Photo Credit: Tony Webster
By Lilit Arakelyan
The possible revoking of the U.S. Supreme Court’s 1973 decision in the case of Roe v. Wade has sparked intense debate and protest across the United States. This landmark case protects women’s right to abortion in the United States and set a precedent for the expansion of reproductive rights globally. Now, the fate of this epochal case has been called into question over the possibility of a ban on abortion that would take effect immediately for about half of the nation. In light of the leaked draft opinion, this would not be the first time in history that abortion has been legalized, then taken away.
In 1920, Russia, under the leadership of Vladimir Lenin, became the first country to legalize the termination of a pregnancy to combat the consequences of illegal abortions. Though this legalization was recinded during Stalin’s rule, Lenin had essentially pioneered the movement for the formal decriminalization of abortion in the early 20th Century. The worldwide trend to decriminalize abortion gained traction over the last 50 years following the Roe v. Wade decision, which ruled government regulation on abortion unconstitutional. Today, the United States, alongside 71 other countries, have legalized the termination of a pregnancy with abortion “on request”—the idea that “doctors, or other professionals are not required to attest to, or certify the existence of a particular reason or justification for [an] abortion.” This provides those seeking an abortion the ability to receive the medical care necessary to carry out an abortion in a safe manner.
The Health and Human Rights Journal discusses the positive global impact of Roe v. Wade. Courts in “Argentina, Bolivia, Brazil, Colombia, and Nepal have directly incorporated these [reproductive rights] standards into groundbreaking cases liberalizing abortion laws and increasing women’s access to safe abortion services.” European countries have some of the highest levels of abortion access, with 95% of women in Europe having access upon request.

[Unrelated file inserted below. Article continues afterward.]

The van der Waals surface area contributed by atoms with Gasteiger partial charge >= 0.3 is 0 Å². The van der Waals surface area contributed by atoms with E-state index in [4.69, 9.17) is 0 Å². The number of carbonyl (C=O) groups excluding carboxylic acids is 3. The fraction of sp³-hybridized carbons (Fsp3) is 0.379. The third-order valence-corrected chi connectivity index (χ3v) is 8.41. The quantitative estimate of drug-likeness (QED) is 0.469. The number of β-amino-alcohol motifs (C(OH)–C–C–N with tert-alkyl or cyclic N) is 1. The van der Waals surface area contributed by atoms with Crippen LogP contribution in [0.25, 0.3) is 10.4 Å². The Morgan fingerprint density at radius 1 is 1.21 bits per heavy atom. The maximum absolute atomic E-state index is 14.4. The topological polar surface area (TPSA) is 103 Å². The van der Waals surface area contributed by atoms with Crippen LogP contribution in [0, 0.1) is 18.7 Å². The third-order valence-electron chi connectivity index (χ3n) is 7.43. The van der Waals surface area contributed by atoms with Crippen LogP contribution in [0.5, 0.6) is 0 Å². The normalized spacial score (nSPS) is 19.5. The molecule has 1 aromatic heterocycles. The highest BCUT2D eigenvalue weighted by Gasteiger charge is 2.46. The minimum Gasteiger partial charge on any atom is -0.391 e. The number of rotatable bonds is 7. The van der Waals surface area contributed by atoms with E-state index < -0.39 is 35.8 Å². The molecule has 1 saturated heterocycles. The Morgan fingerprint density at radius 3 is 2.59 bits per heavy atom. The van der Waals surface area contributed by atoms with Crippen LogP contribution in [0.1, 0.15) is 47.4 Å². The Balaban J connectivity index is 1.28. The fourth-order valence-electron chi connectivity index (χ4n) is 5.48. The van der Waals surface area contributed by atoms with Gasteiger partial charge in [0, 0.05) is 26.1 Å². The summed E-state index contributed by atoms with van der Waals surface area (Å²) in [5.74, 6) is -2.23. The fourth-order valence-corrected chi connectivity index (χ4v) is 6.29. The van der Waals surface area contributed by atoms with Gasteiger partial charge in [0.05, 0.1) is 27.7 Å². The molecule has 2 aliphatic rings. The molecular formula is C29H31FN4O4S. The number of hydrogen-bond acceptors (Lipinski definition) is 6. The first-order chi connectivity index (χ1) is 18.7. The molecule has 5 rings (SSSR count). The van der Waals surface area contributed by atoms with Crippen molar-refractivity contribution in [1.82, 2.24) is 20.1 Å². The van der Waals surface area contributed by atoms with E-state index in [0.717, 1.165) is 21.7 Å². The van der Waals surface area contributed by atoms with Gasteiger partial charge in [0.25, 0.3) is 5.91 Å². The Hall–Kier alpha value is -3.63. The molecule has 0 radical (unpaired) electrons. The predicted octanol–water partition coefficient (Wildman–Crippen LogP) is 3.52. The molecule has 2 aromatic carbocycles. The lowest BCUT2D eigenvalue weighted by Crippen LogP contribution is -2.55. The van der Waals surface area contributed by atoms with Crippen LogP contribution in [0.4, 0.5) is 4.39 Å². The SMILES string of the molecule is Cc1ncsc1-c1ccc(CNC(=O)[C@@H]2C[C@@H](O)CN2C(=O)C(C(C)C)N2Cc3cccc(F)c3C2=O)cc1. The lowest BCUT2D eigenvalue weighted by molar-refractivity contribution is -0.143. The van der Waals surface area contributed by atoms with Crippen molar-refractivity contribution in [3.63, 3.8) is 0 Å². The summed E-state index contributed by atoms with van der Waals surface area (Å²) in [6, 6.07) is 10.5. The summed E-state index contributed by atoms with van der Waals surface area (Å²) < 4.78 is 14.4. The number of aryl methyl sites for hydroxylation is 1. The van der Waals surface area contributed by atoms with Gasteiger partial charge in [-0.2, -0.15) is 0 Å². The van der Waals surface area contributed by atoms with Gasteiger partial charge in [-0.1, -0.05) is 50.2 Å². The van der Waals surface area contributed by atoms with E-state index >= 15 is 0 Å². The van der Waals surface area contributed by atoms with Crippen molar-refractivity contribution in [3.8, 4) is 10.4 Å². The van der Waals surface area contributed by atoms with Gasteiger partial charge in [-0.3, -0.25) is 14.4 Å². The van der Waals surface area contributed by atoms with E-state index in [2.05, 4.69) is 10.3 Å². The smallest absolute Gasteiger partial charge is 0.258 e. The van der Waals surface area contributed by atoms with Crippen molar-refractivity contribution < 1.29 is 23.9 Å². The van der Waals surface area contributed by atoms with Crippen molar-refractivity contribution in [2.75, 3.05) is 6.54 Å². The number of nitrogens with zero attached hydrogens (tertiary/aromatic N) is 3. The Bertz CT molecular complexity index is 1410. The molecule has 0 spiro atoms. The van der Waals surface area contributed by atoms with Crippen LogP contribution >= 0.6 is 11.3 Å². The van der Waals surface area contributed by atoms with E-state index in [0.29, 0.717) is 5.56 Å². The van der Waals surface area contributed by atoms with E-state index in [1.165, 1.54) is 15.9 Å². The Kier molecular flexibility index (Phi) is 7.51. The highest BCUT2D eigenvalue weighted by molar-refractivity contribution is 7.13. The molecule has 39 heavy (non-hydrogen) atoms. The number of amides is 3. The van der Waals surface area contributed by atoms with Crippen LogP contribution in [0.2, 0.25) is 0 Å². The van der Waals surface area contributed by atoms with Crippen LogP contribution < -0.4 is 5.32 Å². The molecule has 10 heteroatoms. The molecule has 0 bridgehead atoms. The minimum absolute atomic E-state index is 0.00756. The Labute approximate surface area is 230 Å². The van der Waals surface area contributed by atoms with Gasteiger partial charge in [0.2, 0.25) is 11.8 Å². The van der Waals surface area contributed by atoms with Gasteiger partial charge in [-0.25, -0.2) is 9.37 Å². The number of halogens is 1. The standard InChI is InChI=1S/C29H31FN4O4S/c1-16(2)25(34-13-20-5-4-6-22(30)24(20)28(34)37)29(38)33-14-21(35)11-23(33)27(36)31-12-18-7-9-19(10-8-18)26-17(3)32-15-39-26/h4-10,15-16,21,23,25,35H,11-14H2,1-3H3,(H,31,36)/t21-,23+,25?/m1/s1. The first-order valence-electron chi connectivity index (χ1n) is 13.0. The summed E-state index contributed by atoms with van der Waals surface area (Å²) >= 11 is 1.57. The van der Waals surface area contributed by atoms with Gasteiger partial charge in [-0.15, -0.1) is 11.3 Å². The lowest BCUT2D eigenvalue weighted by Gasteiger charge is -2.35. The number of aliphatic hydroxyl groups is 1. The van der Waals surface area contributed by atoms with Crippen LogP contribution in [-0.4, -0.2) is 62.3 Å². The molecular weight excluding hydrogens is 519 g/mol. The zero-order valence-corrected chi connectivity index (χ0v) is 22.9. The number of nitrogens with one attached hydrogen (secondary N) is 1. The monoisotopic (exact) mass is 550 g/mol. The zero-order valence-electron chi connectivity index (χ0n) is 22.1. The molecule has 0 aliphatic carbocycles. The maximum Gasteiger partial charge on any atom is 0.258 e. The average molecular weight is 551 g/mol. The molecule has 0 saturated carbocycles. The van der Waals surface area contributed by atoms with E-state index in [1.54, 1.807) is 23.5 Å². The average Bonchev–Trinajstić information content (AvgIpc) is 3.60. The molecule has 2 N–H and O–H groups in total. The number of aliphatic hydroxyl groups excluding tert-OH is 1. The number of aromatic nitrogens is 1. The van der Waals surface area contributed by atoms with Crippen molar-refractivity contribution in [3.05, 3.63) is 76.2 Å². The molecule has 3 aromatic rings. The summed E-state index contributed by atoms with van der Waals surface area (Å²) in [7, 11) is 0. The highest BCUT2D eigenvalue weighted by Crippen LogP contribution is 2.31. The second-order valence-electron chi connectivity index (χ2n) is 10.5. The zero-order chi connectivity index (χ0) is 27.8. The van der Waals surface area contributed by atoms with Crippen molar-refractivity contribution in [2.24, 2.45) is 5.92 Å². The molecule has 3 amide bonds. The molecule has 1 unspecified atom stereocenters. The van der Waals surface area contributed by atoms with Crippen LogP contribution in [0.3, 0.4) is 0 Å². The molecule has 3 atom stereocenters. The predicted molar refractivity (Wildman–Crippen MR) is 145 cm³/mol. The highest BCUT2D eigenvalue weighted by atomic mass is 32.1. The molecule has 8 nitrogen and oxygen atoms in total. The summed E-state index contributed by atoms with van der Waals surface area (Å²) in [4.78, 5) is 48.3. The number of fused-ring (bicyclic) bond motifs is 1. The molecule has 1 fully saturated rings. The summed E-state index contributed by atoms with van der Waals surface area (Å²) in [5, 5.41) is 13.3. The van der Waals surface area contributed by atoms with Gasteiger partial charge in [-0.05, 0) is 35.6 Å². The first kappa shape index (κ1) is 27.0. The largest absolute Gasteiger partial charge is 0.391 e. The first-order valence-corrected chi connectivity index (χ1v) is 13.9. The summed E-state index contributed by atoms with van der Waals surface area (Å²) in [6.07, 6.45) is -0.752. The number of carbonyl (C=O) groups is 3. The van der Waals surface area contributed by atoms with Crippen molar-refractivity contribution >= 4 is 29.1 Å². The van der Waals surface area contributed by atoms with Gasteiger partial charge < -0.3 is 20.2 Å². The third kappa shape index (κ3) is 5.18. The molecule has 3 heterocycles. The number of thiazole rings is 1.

The United States is considered a leader in reproductive rights globally. Its potential decision to overturn Roe v. Wade may have catastrophic repercussions internationally, sending confusing messages about the nation’s stance on human rights. While much of the world has been expanding accessibility to reproductive health resources, and abortion services in particular, the United States appears to be regressing and on the cusp of rolling back abortion access, if the draft opinion represents the Court’s final judgement.
In a recent NPR interview, Amnesty International’s interim national director for programs disclosed her fear that “other countries could point to the U.S. to legitimize their own policies restricting reproductive rights.”
Upon news of the draft opinion leak, Human Rights Watch, Amnesty International, and Global Justice Center collaboratively wrote a statement denouncing the Texas anti-abortion law, stating “abortion bans, such as the 6-week restriction in Texas, are inconsistent with international human rights protections.” Although international laws regarding abortion do not currently exist, human rights organizations such as the Committee on the Elimination of Discrimination Against Women (CEDAW) and the Inter-American System of Human Rights (IAS) have found that restrictive abortion laws discriminate against women’s liberties and rights to health care services.